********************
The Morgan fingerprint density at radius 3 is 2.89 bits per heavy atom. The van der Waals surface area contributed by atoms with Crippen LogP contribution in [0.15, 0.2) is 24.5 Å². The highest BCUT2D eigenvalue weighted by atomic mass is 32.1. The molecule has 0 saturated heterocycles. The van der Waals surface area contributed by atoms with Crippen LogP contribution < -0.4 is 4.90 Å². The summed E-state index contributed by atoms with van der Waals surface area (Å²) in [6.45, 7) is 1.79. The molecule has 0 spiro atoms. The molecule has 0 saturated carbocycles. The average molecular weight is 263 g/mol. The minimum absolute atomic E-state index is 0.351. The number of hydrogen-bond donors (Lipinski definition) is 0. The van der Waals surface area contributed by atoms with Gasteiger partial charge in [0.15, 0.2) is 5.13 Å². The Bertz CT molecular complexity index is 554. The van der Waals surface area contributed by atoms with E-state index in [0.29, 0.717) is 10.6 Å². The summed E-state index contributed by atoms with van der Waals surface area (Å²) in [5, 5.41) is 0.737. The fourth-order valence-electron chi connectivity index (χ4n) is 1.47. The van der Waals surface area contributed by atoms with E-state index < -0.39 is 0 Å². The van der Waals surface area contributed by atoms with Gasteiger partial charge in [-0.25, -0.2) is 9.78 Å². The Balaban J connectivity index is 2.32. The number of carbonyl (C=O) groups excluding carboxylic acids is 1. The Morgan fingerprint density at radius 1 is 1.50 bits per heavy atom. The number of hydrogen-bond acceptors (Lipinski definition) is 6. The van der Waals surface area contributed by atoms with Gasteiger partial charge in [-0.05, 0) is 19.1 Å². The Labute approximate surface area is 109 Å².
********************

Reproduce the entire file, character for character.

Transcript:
The Morgan fingerprint density at radius 3 is 2.89 bits per heavy atom. The van der Waals surface area contributed by atoms with Crippen LogP contribution in [0.15, 0.2) is 24.5 Å². The highest BCUT2D eigenvalue weighted by atomic mass is 32.1. The molecule has 0 saturated heterocycles. The van der Waals surface area contributed by atoms with Crippen LogP contribution < -0.4 is 4.90 Å². The summed E-state index contributed by atoms with van der Waals surface area (Å²) in [6.45, 7) is 1.79. The molecule has 0 spiro atoms. The molecule has 0 saturated carbocycles. The average molecular weight is 263 g/mol. The minimum absolute atomic E-state index is 0.351. The number of hydrogen-bond donors (Lipinski definition) is 0. The van der Waals surface area contributed by atoms with Gasteiger partial charge in [0.15, 0.2) is 5.13 Å². The Bertz CT molecular complexity index is 554. The van der Waals surface area contributed by atoms with E-state index in [0.29, 0.717) is 10.6 Å². The summed E-state index contributed by atoms with van der Waals surface area (Å²) in [5, 5.41) is 0.737. The fourth-order valence-electron chi connectivity index (χ4n) is 1.47. The van der Waals surface area contributed by atoms with E-state index < -0.39 is 0 Å². The van der Waals surface area contributed by atoms with Gasteiger partial charge in [-0.25, -0.2) is 9.78 Å². The Balaban J connectivity index is 2.32. The number of carbonyl (C=O) groups excluding carboxylic acids is 1. The Morgan fingerprint density at radius 1 is 1.50 bits per heavy atom. The number of hydrogen-bond acceptors (Lipinski definition) is 6. The van der Waals surface area contributed by atoms with Gasteiger partial charge in [-0.05, 0) is 19.1 Å². The Labute approximate surface area is 109 Å².